10:16 AM, 9th December 2022, About 2 months ago 14
It has been another interesting week in the life of a landlord in the UK – and none of it good.
My attention has been drawn to the use of statistics to prove that all landlords are bad – and how the media swallows these figures without closer examination.
So, let’s look at my old friends at Shelter.
Property118 reports that Shelter claims that 941,000 tenants are at risk of eviction – which is, they say, one in 12 renters.
This was reported as a fact. Not an estimate, as a fact.
My first thought was that is a hefty number to be bandied about and if correct, the PRS and landlords really are in trouble.
So, a quick read of the article and a visit to the Shelter site reveals that we really should take these figures with a pinch of salt.
Well, this might sound hard to believe but I used to be a statistician and I know that you can find out from a small random sample what you need to know. However, it needs to be truly random – it’s why those hair shampoo adverts on TV only have a survey of 90 people saying how great the product is.
Any more than that and you are simply replicating the same answer.
Firstly, the notes on the research highlight that 2,000 private renters in England were contacted by the research company.
I guess that’s OK because it is a reputable company doing the work and they’ll understand statistical bias (it’s an old trick the Government used for introducing speed cameras all these years ago without understanding the reversion to the mean. Basically, the data didn’t back up what the government was saying).
The notes to editors states that the private tenants were contacted online. Who are these respondents? Are they previous/current users of Shelter’s services?
But then it goes on to say that the data is ‘weighted’ to be representative of all adults in England. The population figures come from the English Housing Survey.
I would like more detail here because the English Housing Survey draws random addresses and invites the person at that address to be interviewed. Hence, you cannot simply multiply your average survey response using this figure to reliably get the total number of individuals affected.
And here comes another but. The latest survey makes clear that the figures were skewed because there were more outright owners and fewer renters in their sample. They also say there were older respondents over the age of 65 and fewer households with children than in the year previously.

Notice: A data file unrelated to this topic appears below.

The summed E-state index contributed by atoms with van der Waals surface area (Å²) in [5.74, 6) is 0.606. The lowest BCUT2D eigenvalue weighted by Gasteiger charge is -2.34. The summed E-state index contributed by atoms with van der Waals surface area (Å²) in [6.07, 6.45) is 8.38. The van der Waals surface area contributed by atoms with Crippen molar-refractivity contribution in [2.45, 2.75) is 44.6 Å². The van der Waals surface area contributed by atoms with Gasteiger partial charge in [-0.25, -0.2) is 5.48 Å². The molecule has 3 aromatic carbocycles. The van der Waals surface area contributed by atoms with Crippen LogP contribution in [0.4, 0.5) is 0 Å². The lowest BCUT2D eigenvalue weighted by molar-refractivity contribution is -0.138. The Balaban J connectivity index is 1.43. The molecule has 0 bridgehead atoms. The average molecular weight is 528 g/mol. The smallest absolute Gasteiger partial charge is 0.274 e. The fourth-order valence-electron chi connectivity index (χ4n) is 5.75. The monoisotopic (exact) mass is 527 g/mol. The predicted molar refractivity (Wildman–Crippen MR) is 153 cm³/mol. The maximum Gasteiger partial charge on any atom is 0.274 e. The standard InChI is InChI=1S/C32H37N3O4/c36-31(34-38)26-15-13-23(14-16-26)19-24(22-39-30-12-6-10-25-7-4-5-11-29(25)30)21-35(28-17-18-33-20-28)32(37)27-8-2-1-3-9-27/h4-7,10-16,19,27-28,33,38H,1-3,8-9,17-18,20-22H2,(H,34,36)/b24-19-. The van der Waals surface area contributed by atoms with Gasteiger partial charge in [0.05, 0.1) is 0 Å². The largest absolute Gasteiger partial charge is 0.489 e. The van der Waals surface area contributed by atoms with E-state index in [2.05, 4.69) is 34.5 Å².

And here’s another but. The English Housing Survey discusses households, it doesn’t discuss the population total. That’s the census.
The survey says there 4.4million, or 19%, households in the PRS. This is an estimate.
Now when organisations begin to cherry pick their baseline data, I get worried.
And when I see the target of some research that is aimed at showing how bad landlords are, I get really worried.
Shelter says that 8% of renters are under threat of eviction, and 5% of tenants have been handed an eviction notice. That 8% equates to 940,939 renting adults and 5% is 503,995.
Obviously, the 941,000 tenants in danger of eviction was reported as ‘nearly a million’, natch.
However, does that really mean that in England, out of 4.4 million households that rent, 1.445 million adults are either being evicted or are about to be evicted?
If so, is that not a national emergency? The government needs to step in and do something like putting tents up in the Moors!
And then Paul Shamplina pops up on the evening ITV news handing out eviction notices four weeks before Christmas.
Because all landlords are heartless right?
That’s the media narrative that I’ve been railing against for weeks now.
But here’s another but. The reporter didn’t mention that the person being evicted had racked up arrears of £17,000 – and the process had taken 18 months just to get to that stage.
Don’t worry, that’s the sort of cost every landlord can absorb, apparently.
Paul spells out to Property118 readers that he explained in detail why rents are increasing and that arrears will go up next year.
None of that was used in the report, but most media outlets used the term ‘gut wrenching’ to describe them.
For me, extrapolating the figures – and adding some more when you ’round up’ makes them a nonsense.
And yet the media scoffs this down like it’s their last supper.
The rising mortgage rates will make things worse as landlords will need to put rents up.
In addition, landlords are leaving the sector in droves for a range of reasons – none of which are helped by the likes of Shelter, Crisis or Generation Rent.
Things are bad, and all landlords know that.
But most landlords haven’t been putting rents up, it’s only with rising mortgage costs that many are forced into doing so and they fear whether their tenants can afford to pay.
So, my statistical knowledge might be rusty, but I can’t stand up Shelter’s figures accurately and it’s a shame that media outlets don’t take a closer look at what they are being told even when it is against the hated landlord population.
And why should I be so concerned? Because if we did a statistical analysis of the rogue tenants, the huge arrears and the trashing of properties that landlords face, I can guarantee no one would be interested.
Lies and damned statistics – even when they don’t make sense, people will believe them to the detriment of the landlord population. Balance and fair representation in the media? Don’t make me laugh.
Perhaps when tenants, the government, media and tenant organisations understand why rents are high and properties are few will landlords get a fair hearing. But I’m not holding my breath.
Until next time.
The Landlord Crusader